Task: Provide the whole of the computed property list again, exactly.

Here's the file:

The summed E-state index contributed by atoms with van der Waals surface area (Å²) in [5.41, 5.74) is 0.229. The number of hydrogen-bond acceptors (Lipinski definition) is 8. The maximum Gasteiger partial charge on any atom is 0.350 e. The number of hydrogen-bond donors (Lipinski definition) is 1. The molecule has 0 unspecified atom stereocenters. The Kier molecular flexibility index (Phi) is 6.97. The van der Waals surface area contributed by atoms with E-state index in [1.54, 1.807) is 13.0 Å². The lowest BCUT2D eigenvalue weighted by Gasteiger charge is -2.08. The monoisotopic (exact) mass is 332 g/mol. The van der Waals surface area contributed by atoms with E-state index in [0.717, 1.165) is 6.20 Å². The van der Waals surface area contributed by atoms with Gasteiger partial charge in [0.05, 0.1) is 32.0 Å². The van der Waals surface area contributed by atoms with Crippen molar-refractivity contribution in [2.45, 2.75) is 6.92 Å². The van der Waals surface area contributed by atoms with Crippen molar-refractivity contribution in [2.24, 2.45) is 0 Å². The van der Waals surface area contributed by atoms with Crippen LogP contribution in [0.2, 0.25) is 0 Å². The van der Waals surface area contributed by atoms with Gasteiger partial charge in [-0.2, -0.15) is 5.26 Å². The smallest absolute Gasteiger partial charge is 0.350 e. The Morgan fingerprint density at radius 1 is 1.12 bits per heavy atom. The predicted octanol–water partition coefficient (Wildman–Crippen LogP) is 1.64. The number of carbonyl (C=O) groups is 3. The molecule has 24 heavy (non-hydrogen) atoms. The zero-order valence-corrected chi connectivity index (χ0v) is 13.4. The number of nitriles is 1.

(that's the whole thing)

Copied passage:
The summed E-state index contributed by atoms with van der Waals surface area (Å²) in [5.41, 5.74) is 0.229. The number of hydrogen-bond acceptors (Lipinski definition) is 8. The maximum Gasteiger partial charge on any atom is 0.350 e. The number of hydrogen-bond donors (Lipinski definition) is 1. The molecule has 0 unspecified atom stereocenters. The Kier molecular flexibility index (Phi) is 6.97. The van der Waals surface area contributed by atoms with E-state index in [1.54, 1.807) is 13.0 Å². The lowest BCUT2D eigenvalue weighted by Gasteiger charge is -2.08. The monoisotopic (exact) mass is 332 g/mol. The van der Waals surface area contributed by atoms with E-state index in [0.717, 1.165) is 6.20 Å². The van der Waals surface area contributed by atoms with Gasteiger partial charge in [0.05, 0.1) is 32.0 Å². The van der Waals surface area contributed by atoms with Crippen molar-refractivity contribution in [2.45, 2.75) is 6.92 Å². The van der Waals surface area contributed by atoms with Crippen molar-refractivity contribution in [2.24, 2.45) is 0 Å². The van der Waals surface area contributed by atoms with Crippen LogP contribution in [0.2, 0.25) is 0 Å². The van der Waals surface area contributed by atoms with Gasteiger partial charge in [-0.2, -0.15) is 5.26 Å². The smallest absolute Gasteiger partial charge is 0.350 e. The Morgan fingerprint density at radius 1 is 1.12 bits per heavy atom. The predicted octanol–water partition coefficient (Wildman–Crippen LogP) is 1.64. The number of carbonyl (C=O) groups is 3. The molecule has 24 heavy (non-hydrogen) atoms. The zero-order valence-corrected chi connectivity index (χ0v) is 13.4. The number of nitriles is 1.